In order to play the trumpet (or any musical instrument, for that matter) successfully and at a high level, the brain has to effectively maintain control and co-ordination of many physical and mental variables, most often in a manner synchronous with a given pulse.
When reading from music, the first job is quickly decoding the symbols on the page just prior to playing the note or phrase. For us to play the music correctly, this initial process must continue working in the background. This in itself requires unbroken concentration. When playing begins, other factors become included, such as timing and measuring of inhalation, maintaining and adjusting breath support in relation to dynamics, deciding and delivering the fine control messages to the muscles surrounding the tongue, jaw, oral cavity and lips to pronounce the desired articulation of notes and modulations of tone colour. In addition, the fingers have to operate the valves securely and timely for us to change smoothly from note to note in synchronisation with our articulations. To be successful, all this has to occur in a manner relative to our internal (or external) musical pulse.
In my experience, a faltering of any one of these factors can have a sometimes surprising and subconscious negative effect on another. For example, your tone quality can suffer from losing the sense of pulse in a phrase. You might think your lips weren’t set right for a particular note, when in fact, your late and shallow breath was the culprit. There are endless examples of these correlations, but I believe the fingers to be the worst culprit in bringing things to a standstill.
As a trumpet player, have you ever noticed that you feel like you can produce a better sound playing major scales such as C, F or G, whereas it just seems a little harder to be open and beautiful on maybe A, B or C#? I believe this is down to the control of our fingers taking attention away from the processes that truly matter for producing a good sound, such as relaxed breathing and proper and consistent airflow. I believe that by working the fingers separately so that they become more habitual and nimble allows you to ‘forget’ about them more, if you like, and devote more time to producing that beautiful tone.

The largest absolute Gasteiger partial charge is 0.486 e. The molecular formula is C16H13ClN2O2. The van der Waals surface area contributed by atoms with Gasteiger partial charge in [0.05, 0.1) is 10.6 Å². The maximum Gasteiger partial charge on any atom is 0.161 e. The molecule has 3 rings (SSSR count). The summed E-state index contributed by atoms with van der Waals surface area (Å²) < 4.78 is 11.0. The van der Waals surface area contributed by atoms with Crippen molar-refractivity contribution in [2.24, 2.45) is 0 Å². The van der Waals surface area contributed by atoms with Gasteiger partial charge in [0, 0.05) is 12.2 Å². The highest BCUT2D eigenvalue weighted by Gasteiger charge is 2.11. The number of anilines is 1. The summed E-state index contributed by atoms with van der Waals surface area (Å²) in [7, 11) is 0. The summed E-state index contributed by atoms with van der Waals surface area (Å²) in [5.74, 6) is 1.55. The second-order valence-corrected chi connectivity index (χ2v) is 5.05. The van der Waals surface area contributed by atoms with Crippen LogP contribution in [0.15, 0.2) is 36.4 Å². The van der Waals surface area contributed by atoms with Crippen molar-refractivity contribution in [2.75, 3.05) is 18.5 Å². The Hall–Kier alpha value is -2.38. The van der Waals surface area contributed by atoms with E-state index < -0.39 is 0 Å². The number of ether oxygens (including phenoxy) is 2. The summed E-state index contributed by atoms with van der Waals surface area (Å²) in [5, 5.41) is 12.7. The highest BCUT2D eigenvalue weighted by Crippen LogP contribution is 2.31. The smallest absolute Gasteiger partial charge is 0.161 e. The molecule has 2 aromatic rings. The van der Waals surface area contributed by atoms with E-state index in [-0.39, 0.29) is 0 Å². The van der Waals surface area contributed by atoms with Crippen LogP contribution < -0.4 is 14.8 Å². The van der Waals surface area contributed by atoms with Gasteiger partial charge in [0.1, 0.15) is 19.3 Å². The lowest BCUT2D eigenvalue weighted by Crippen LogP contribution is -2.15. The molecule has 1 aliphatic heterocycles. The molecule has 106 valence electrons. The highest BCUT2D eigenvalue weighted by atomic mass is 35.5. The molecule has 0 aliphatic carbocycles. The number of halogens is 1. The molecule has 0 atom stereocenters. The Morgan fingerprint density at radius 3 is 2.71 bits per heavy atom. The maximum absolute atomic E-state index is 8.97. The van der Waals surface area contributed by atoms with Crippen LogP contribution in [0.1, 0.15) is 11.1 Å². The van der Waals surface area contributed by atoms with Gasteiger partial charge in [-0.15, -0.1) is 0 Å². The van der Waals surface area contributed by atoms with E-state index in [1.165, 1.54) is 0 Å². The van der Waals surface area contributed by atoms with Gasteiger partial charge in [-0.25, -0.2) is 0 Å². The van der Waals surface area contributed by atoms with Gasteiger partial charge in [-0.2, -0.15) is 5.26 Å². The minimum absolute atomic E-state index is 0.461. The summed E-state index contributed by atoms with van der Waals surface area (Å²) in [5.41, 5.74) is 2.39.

I’ve effectively employed this approach many times in my teaching. Try it next time you or a pupil come up against a phrase or scale that you’re not quite nailing. When you see a pupil mindlessly fumbling through a scale, making mistake after mistake with a suffering tone, tell them to sing the scale while just pressing the valves (or if they’re a bit self-conscious, you can play the scale whilst they do the fingerings). Work on this until they have ironed out their little mistakes and are completely confident with the fingers. Then get them to play the scale. 99% of the time, they will play it not only correctly first time, but with a nice controlled sound right up to the top and back down.
The reason why this works so well is that when you remove the other tasks and just focus in on one aspect of technique, it can be mastered and shelved a lot more quickly than just fumbling through the thing mindlessly. Also, I feel that, with the fingers being so thoroughly and deeply connected to a large area of our sensory and motor cortex, they literally take up a lot of brain power when trying to navigate dexterously challenging passages of music. The more effectively you program your brain to habitualise these complex movements (which can essentially become barriers to us playing certain things), the more you can ‘forget’ them and concentrate on the good stuff.
I work a lot on my finger technique and my gains in proficiency in this area have gone hand in hand with my being able to produce and maintain a good sound when playing difficult and awkward passages.